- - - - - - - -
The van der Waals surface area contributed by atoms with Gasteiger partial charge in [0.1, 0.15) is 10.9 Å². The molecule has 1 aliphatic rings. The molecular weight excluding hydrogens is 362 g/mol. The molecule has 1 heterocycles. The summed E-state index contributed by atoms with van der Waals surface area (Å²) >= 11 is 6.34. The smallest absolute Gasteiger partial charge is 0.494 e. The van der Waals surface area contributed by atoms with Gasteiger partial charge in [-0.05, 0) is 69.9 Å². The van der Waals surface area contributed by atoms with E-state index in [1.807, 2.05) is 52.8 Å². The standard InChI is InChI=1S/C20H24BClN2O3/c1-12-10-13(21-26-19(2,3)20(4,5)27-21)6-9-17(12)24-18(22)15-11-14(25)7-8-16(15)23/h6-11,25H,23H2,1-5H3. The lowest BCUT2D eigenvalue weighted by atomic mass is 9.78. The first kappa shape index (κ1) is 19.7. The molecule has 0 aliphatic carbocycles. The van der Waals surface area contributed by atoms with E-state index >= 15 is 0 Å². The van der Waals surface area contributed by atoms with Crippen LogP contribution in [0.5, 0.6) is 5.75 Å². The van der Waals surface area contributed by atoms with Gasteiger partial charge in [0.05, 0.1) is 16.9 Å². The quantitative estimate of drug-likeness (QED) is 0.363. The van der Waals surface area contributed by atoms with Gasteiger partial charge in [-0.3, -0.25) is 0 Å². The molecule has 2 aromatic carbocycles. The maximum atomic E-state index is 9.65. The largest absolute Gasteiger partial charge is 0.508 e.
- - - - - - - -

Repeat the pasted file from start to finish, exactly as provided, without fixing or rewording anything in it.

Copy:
The van der Waals surface area contributed by atoms with Gasteiger partial charge in [0.1, 0.15) is 10.9 Å². The molecule has 1 aliphatic rings. The molecular weight excluding hydrogens is 362 g/mol. The molecule has 1 heterocycles. The summed E-state index contributed by atoms with van der Waals surface area (Å²) >= 11 is 6.34. The smallest absolute Gasteiger partial charge is 0.494 e. The van der Waals surface area contributed by atoms with Gasteiger partial charge in [-0.05, 0) is 69.9 Å². The van der Waals surface area contributed by atoms with E-state index in [1.807, 2.05) is 52.8 Å². The standard InChI is InChI=1S/C20H24BClN2O3/c1-12-10-13(21-26-19(2,3)20(4,5)27-21)6-9-17(12)24-18(22)15-11-14(25)7-8-16(15)23/h6-11,25H,23H2,1-5H3. The lowest BCUT2D eigenvalue weighted by atomic mass is 9.78. The first kappa shape index (κ1) is 19.7. The molecule has 0 aliphatic carbocycles. The van der Waals surface area contributed by atoms with E-state index >= 15 is 0 Å². The van der Waals surface area contributed by atoms with Crippen LogP contribution in [0.5, 0.6) is 5.75 Å². The van der Waals surface area contributed by atoms with Gasteiger partial charge in [0.05, 0.1) is 16.9 Å². The quantitative estimate of drug-likeness (QED) is 0.363. The van der Waals surface area contributed by atoms with Gasteiger partial charge in [-0.3, -0.25) is 0 Å². The molecule has 2 aromatic carbocycles. The maximum atomic E-state index is 9.65. The largest absolute Gasteiger partial charge is 0.508 e.